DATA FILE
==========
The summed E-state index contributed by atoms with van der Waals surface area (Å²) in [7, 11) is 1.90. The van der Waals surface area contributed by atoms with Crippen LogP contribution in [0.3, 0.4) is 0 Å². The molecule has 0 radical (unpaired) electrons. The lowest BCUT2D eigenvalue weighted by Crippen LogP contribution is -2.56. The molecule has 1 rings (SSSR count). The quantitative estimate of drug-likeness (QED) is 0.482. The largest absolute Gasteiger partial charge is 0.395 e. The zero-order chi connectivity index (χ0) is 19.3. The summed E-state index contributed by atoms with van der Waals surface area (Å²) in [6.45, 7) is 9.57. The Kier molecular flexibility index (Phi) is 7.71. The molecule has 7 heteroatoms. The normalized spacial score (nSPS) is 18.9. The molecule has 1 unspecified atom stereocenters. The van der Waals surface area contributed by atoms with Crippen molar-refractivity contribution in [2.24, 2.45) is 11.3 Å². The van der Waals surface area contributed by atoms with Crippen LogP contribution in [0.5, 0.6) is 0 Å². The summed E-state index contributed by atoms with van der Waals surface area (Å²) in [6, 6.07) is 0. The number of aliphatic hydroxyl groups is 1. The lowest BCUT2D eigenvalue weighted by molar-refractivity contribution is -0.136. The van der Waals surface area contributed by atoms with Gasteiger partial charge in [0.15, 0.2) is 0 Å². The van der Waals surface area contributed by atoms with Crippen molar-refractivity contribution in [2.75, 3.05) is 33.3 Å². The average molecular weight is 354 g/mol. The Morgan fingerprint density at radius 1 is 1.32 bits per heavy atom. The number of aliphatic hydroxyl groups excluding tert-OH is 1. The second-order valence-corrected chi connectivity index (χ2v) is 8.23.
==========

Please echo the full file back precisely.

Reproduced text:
The summed E-state index contributed by atoms with van der Waals surface area (Å²) in [7, 11) is 1.90. The van der Waals surface area contributed by atoms with Crippen LogP contribution in [0.3, 0.4) is 0 Å². The molecule has 0 radical (unpaired) electrons. The lowest BCUT2D eigenvalue weighted by Crippen LogP contribution is -2.56. The molecule has 1 rings (SSSR count). The quantitative estimate of drug-likeness (QED) is 0.482. The largest absolute Gasteiger partial charge is 0.395 e. The zero-order chi connectivity index (χ0) is 19.3. The summed E-state index contributed by atoms with van der Waals surface area (Å²) in [6.45, 7) is 9.57. The Kier molecular flexibility index (Phi) is 7.71. The molecule has 7 heteroatoms. The normalized spacial score (nSPS) is 18.9. The molecule has 1 unspecified atom stereocenters. The van der Waals surface area contributed by atoms with Crippen molar-refractivity contribution in [2.24, 2.45) is 11.3 Å². The van der Waals surface area contributed by atoms with Crippen LogP contribution in [0.5, 0.6) is 0 Å². The summed E-state index contributed by atoms with van der Waals surface area (Å²) in [6, 6.07) is 0. The number of aliphatic hydroxyl groups is 1. The lowest BCUT2D eigenvalue weighted by molar-refractivity contribution is -0.136. The van der Waals surface area contributed by atoms with Gasteiger partial charge in [0.15, 0.2) is 0 Å². The van der Waals surface area contributed by atoms with Crippen molar-refractivity contribution in [2.75, 3.05) is 33.3 Å². The average molecular weight is 354 g/mol. The Morgan fingerprint density at radius 1 is 1.32 bits per heavy atom. The number of aliphatic hydroxyl groups excluding tert-OH is 1. The second-order valence-corrected chi connectivity index (χ2v) is 8.23.